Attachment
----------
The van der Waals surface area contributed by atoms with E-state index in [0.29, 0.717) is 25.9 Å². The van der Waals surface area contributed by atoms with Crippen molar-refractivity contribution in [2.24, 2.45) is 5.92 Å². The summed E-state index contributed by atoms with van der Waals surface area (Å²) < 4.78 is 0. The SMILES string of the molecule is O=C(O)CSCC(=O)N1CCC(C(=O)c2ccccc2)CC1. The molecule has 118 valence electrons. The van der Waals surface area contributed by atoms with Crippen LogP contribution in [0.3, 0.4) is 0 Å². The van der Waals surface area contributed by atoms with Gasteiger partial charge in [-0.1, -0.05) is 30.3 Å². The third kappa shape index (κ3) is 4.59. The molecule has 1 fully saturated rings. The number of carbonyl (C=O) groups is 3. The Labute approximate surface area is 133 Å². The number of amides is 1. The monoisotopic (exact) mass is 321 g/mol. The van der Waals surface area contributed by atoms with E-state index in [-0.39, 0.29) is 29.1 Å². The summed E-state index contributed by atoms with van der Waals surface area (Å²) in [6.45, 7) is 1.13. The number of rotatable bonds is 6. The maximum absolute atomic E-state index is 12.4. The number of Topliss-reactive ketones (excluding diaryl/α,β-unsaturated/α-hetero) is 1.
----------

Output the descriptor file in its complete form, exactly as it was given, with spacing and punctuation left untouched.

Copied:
The van der Waals surface area contributed by atoms with E-state index in [0.29, 0.717) is 25.9 Å². The van der Waals surface area contributed by atoms with Crippen molar-refractivity contribution in [2.24, 2.45) is 5.92 Å². The summed E-state index contributed by atoms with van der Waals surface area (Å²) < 4.78 is 0. The SMILES string of the molecule is O=C(O)CSCC(=O)N1CCC(C(=O)c2ccccc2)CC1. The molecule has 118 valence electrons. The van der Waals surface area contributed by atoms with Crippen LogP contribution in [0.3, 0.4) is 0 Å². The van der Waals surface area contributed by atoms with Gasteiger partial charge in [-0.1, -0.05) is 30.3 Å². The third kappa shape index (κ3) is 4.59. The molecule has 1 fully saturated rings. The number of carbonyl (C=O) groups is 3. The Labute approximate surface area is 133 Å². The number of amides is 1. The monoisotopic (exact) mass is 321 g/mol. The van der Waals surface area contributed by atoms with E-state index in [-0.39, 0.29) is 29.1 Å². The summed E-state index contributed by atoms with van der Waals surface area (Å²) in [6.45, 7) is 1.13. The number of rotatable bonds is 6. The maximum absolute atomic E-state index is 12.4. The number of Topliss-reactive ketones (excluding diaryl/α,β-unsaturated/α-hetero) is 1.